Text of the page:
Now in their third official year, flagship programs provide career exploration for K-12 schoolchildren in the district.
The Classroom to Careers initiative in the Flagler Schools has, quite literally, given students like Christian Smith wings.
Smith, a senior at Flagler Palm Coast High School, is enrolled in the aeronautical science program the school offers in cooperation with Embry-Riddle Aeronautical University in Daytona Beach.
"It's amazing," said Smith, "I had no interest in anything before, but once I got into the program I got interested in aeronautics and drones, and I loved it."
Smith, who is also in the Flagler County Sheriff's Office Explorer program, hopes to go to Embry-Riddle next year with hopes of eventually becoming a police officer, with a pilot's license on the side.
"So you can fly the drones and catch all the bad guys, right?" prompted a smiling Hilary Stevens, the Embry-Riddle instructor who teaches the class he attends daily at FPC.
At tables seated with business, community and school leaders, other Flagler Schools students told similar stories of their interest in certain subjects or career paths being sparked by their participation in the flagship programs offered at each of the district's K-12 schools for the past three years.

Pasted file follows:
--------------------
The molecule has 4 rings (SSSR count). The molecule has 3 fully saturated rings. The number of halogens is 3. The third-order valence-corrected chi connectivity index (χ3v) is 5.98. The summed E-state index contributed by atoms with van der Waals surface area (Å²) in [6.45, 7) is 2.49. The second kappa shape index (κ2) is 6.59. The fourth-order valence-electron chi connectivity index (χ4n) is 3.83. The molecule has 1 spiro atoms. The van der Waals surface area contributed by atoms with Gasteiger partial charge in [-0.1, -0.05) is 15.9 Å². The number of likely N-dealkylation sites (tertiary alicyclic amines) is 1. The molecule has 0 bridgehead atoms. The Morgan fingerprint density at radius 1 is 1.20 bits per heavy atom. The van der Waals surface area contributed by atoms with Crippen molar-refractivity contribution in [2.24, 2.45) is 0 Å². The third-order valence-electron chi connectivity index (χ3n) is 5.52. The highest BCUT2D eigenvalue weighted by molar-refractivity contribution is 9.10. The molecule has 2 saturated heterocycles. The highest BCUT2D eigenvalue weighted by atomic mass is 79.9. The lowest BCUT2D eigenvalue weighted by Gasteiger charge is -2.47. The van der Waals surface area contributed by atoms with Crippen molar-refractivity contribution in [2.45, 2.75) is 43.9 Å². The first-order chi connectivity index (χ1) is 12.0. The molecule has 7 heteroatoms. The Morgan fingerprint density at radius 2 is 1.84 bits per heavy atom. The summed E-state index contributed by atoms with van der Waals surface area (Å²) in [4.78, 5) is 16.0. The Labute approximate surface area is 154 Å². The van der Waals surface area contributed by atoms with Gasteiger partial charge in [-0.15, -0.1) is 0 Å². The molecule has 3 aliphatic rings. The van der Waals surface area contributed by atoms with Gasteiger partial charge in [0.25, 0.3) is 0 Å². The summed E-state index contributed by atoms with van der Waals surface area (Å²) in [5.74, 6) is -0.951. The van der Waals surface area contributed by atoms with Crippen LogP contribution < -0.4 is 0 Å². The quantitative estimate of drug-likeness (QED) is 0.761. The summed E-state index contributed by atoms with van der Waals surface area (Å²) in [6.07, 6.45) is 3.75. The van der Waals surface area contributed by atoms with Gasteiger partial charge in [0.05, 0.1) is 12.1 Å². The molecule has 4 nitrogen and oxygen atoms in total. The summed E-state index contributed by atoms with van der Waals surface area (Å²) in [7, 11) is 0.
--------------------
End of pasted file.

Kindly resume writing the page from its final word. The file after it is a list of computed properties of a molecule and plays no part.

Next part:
The April 6 event, an annual symposium on the Classroom to Careers initiative at the Flagler Schools, provided experiential and data-based documentation of how the program, launched under the direction of Schools Superintendent Jacob Oliva, has grown by leaps and bounds over that time.
Some 8,100 students now take part in Flagler's Flagship Choice Programs on any of the district's campuses, offering everything from agriculture to robotics, to health sciences and fire/emergency training. Much of the support for the initiative comes from the Flagler County Education Foundation, which in 2015-16 contributed $43,758 to the program.
The initiative also succeeds because of its partnerships with regional education institutions, like Embry-Riddle, and area businesses, such as VyStar Credit Union.
At the symposium, Matanzas High School senior Kobi Kane spoke about the invaluable experience she has gained in her two-year internship with VyStar, serving as a student manager.
"I get to handle thousands and thousands of dollars every day," said Kane, who is also a student representative to the Flagler School Board.
From teller services to loan programs, Kane said she has gained on-the-job training in the financial literacy flagship program at Matanzas.
And that is the goal of the program, according to Oliva.
"We truly believe we have a pipeline of talent for our businesses here today," Oliva said at the event.
Collaboration between the schools and business community has proven a win-win for both entities, with results that still may not be truly measured for years.
"We are aligning ourselves with the future development of Flagler County," said Joe Rizzo, executive director of the Flagler County Education Foundation. "We are preparing for a career-ready workforce here."